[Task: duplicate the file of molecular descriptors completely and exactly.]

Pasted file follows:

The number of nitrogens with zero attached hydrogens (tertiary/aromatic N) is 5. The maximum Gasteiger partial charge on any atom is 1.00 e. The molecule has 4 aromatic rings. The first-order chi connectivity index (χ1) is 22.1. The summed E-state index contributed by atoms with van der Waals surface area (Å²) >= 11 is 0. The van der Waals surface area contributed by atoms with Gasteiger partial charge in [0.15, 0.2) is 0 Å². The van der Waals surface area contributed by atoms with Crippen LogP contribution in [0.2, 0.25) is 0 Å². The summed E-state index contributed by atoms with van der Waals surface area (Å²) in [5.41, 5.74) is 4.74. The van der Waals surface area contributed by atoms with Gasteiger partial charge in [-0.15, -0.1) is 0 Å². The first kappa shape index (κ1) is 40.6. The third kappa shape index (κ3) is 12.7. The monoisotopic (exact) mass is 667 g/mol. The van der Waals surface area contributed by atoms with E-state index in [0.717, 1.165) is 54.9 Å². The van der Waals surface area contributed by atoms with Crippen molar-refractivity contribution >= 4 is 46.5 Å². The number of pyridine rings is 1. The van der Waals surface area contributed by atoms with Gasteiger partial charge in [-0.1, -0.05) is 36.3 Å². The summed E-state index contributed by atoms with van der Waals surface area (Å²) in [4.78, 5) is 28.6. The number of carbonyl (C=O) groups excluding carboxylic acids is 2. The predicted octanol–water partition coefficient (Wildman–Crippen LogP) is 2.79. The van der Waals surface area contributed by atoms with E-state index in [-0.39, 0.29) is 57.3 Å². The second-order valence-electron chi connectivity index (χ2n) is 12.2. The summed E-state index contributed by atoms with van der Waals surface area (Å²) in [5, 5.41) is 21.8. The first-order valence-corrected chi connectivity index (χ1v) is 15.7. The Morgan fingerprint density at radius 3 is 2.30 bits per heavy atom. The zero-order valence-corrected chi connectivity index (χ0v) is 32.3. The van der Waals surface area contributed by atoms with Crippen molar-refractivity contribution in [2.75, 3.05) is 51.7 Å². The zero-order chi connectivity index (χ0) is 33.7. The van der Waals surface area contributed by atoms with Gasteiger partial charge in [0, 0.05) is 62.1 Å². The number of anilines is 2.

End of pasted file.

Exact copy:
The number of nitrogens with zero attached hydrogens (tertiary/aromatic N) is 5. The maximum Gasteiger partial charge on any atom is 1.00 e. The molecule has 4 aromatic rings. The first-order chi connectivity index (χ1) is 22.1. The summed E-state index contributed by atoms with van der Waals surface area (Å²) >= 11 is 0. The van der Waals surface area contributed by atoms with Gasteiger partial charge in [0.15, 0.2) is 0 Å². The van der Waals surface area contributed by atoms with Crippen LogP contribution in [0.2, 0.25) is 0 Å². The summed E-state index contributed by atoms with van der Waals surface area (Å²) in [5.41, 5.74) is 4.74. The van der Waals surface area contributed by atoms with Gasteiger partial charge in [-0.15, -0.1) is 0 Å². The first kappa shape index (κ1) is 40.6. The third kappa shape index (κ3) is 12.7. The monoisotopic (exact) mass is 667 g/mol. The van der Waals surface area contributed by atoms with E-state index in [0.717, 1.165) is 54.9 Å². The van der Waals surface area contributed by atoms with Crippen molar-refractivity contribution >= 4 is 46.5 Å². The number of pyridine rings is 1. The van der Waals surface area contributed by atoms with Gasteiger partial charge in [-0.1, -0.05) is 36.3 Å². The summed E-state index contributed by atoms with van der Waals surface area (Å²) in [4.78, 5) is 28.6. The number of carbonyl (C=O) groups excluding carboxylic acids is 2. The predicted octanol–water partition coefficient (Wildman–Crippen LogP) is 2.79. The van der Waals surface area contributed by atoms with E-state index in [-0.39, 0.29) is 57.3 Å². The second-order valence-electron chi connectivity index (χ2n) is 12.2. The summed E-state index contributed by atoms with van der Waals surface area (Å²) in [5, 5.41) is 21.8. The first-order valence-corrected chi connectivity index (χ1v) is 15.7. The Morgan fingerprint density at radius 3 is 2.30 bits per heavy atom. The zero-order valence-corrected chi connectivity index (χ0v) is 32.3. The van der Waals surface area contributed by atoms with Crippen molar-refractivity contribution in [2.75, 3.05) is 51.7 Å². The zero-order chi connectivity index (χ0) is 33.7. The van der Waals surface area contributed by atoms with Gasteiger partial charge in [0, 0.05) is 62.1 Å². The number of anilines is 2.